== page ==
This is a firm com mitm ent underwriting v v 125 e

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Unformatted text preview: e underwriter. This is a firm-com mitm ent underwriting. | v v 125 | e-Text Main Menu | Textbook Table of Contents | Study Guide Table of Contents In a best-efforts offering, the underwriter simply acts as an agent and receives a com mission for each share sold. The investmen t bank mu st mak e its 'best effort' to sell the shares at the agreed upon offering price, and the issuing firm bears the risk that the securities cannot be sold at that price. Th e Afterm arket (p. 454) The time period imm ediately after the sale is called the afterm arket, during which the principal underwriter is allowed to buy shares to 'support' or stabilize the price. Th e Gr een Sho e Prov ision (p. 455) Underwriting contracts often contain a Gr een Sho e prov ision allowing the syndicate to purchase additional shares at the offering price. V. IPO s AND UNDERPRICING (p. 455) New issues are typically "underpriced" (i.e., the market price quickly rises above the offering price) which is beneficial to new shareholders but detrimental to existing shareholders; existing shareholders are, in effect, selling a portion of the firm they own at a price below its market value. The degree of underpricing varies considerably, but the tendency toward underpricing is greater for smaller issues. Evid ence on Un derpricing (p. 457) Underpricing has been observed in varying degrees for nearly four decades. There are pronoun ced cycles in the amo unt of underpricing. Why does Un derpricing Exist? (p. 457) Althoug h there is no universally accepted reason for the persistence of underpricing, the evidence suggests that the following factors are associated with it: 1. 2. 3. Risk of the issuing firm–underpricing is mo re prevalent in smaller, speculative issues; Dem and for the issue–underpriced issues tend to be allocated by brokers to larger custom ers; Insurance–underp ricing may help to ensure that fewer custom ers will suffer losses after buying new issues, reducing the likelihood of lawsuits against the investmen t bankers. VI. NE W EQ UITY SALES AND TH E VALUE OF TH E FIRM (p. 461) The announ cement of a new issue is often regarded as a negative signal to securities markets participants because (1) superior information in the hands of man agement may result in the issuing of new shares at a time when the firm's stock is overvalued, and (2) firms needing new equity may have excess debt. VII. TH E CO STS OF ISSUING SE CURIT IES (p. 462) Issuers incur flotation costs which include the spread, other direct expenses (such as legal fees), indirect costs (such as man agement time), abnorm al returns (the decrease in value of existing shares), costs to existing shareholders of underpricing, and the Green Shoe option. Based on actual issuer experience, five conclusions about flotation costs can be drawn: (1) as a percentage of proceeds, flotation costs are smaller for larger issues; (2) flotation costs are higher for best-efforts underwriting; (3) costs of underpricing can be substantial, especially for smaller issues and best-efforts underwriting; (4) underpricing for best-efforts offers is mu ch greater than for firm-com mitment offers; and (5) flotation costs are higher for IPOs than for...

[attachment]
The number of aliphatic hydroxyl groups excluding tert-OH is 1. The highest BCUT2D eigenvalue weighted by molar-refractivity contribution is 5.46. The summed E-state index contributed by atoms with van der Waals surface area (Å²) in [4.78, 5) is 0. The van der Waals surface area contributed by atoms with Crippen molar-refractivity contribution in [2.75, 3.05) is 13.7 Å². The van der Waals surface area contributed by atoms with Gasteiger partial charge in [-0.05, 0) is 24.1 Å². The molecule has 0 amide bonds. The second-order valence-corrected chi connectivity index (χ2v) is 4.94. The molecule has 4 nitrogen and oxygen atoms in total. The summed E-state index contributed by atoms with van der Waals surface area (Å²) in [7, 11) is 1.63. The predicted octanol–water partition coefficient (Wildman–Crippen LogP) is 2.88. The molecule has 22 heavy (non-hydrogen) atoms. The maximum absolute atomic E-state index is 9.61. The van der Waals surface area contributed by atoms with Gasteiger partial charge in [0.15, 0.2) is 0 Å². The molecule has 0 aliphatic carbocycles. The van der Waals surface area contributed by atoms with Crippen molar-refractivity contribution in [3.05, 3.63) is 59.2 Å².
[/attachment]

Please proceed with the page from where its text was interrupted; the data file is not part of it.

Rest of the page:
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This note was uploaded on 03/21/2013 for the course FINANCE 101 taught by Professor Smith during the Spring '13 term at Duke.

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